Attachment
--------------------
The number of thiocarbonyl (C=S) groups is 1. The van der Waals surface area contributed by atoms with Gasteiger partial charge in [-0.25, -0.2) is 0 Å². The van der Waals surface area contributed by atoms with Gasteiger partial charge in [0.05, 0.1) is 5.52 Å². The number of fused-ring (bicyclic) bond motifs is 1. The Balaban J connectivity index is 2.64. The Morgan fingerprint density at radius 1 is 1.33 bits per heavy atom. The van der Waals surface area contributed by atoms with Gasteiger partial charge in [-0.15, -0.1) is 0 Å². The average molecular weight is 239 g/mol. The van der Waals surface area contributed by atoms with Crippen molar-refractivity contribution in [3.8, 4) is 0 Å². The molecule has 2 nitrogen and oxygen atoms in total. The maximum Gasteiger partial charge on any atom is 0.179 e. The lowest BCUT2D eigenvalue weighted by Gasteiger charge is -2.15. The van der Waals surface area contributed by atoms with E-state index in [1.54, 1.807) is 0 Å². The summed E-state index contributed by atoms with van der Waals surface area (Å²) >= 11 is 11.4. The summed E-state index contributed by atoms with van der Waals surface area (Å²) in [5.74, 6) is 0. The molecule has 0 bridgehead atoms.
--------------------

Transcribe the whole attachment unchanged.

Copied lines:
The number of thiocarbonyl (C=S) groups is 1. The van der Waals surface area contributed by atoms with Gasteiger partial charge in [-0.25, -0.2) is 0 Å². The van der Waals surface area contributed by atoms with Gasteiger partial charge in [0.05, 0.1) is 5.52 Å². The number of fused-ring (bicyclic) bond motifs is 1. The Balaban J connectivity index is 2.64. The Morgan fingerprint density at radius 1 is 1.33 bits per heavy atom. The van der Waals surface area contributed by atoms with Gasteiger partial charge in [-0.15, -0.1) is 0 Å². The average molecular weight is 239 g/mol. The van der Waals surface area contributed by atoms with Crippen molar-refractivity contribution in [3.8, 4) is 0 Å². The molecule has 2 nitrogen and oxygen atoms in total. The maximum Gasteiger partial charge on any atom is 0.179 e. The lowest BCUT2D eigenvalue weighted by Gasteiger charge is -2.15. The van der Waals surface area contributed by atoms with E-state index in [1.54, 1.807) is 0 Å². The summed E-state index contributed by atoms with van der Waals surface area (Å²) >= 11 is 11.4. The summed E-state index contributed by atoms with van der Waals surface area (Å²) in [5.74, 6) is 0. The molecule has 0 bridgehead atoms.